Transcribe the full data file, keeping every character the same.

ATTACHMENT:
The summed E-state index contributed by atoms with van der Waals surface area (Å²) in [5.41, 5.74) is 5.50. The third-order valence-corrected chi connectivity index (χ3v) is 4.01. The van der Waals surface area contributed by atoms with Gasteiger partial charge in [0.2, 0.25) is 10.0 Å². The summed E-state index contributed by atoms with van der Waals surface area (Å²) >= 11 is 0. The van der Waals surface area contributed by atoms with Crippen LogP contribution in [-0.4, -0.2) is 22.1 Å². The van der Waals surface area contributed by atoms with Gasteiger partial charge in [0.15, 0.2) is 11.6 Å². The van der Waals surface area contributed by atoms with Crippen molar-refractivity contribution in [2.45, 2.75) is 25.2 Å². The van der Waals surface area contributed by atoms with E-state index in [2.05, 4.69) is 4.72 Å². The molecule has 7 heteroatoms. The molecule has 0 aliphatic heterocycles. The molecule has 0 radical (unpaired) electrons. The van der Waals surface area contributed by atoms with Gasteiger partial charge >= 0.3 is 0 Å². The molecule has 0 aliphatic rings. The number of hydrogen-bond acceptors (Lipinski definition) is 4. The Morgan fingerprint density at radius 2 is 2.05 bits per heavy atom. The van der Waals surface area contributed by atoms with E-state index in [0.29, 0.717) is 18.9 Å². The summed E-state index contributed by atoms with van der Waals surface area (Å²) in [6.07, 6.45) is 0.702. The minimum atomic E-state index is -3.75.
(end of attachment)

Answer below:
The summed E-state index contributed by atoms with van der Waals surface area (Å²) in [5.41, 5.74) is 5.50. The third-order valence-corrected chi connectivity index (χ3v) is 4.01. The van der Waals surface area contributed by atoms with Gasteiger partial charge in [0.2, 0.25) is 10.0 Å². The summed E-state index contributed by atoms with van der Waals surface area (Å²) >= 11 is 0. The van der Waals surface area contributed by atoms with Crippen LogP contribution in [-0.4, -0.2) is 22.1 Å². The van der Waals surface area contributed by atoms with Gasteiger partial charge in [0.15, 0.2) is 11.6 Å². The van der Waals surface area contributed by atoms with Crippen molar-refractivity contribution in [2.45, 2.75) is 25.2 Å². The van der Waals surface area contributed by atoms with E-state index in [2.05, 4.69) is 4.72 Å². The molecule has 7 heteroatoms. The molecule has 0 aliphatic heterocycles. The molecule has 0 radical (unpaired) electrons. The van der Waals surface area contributed by atoms with Gasteiger partial charge >= 0.3 is 0 Å². The molecule has 0 aliphatic rings. The number of hydrogen-bond acceptors (Lipinski definition) is 4. The Morgan fingerprint density at radius 2 is 2.05 bits per heavy atom. The van der Waals surface area contributed by atoms with E-state index in [0.29, 0.717) is 18.9 Å². The summed E-state index contributed by atoms with van der Waals surface area (Å²) in [6.07, 6.45) is 0.702. The minimum atomic E-state index is -3.75.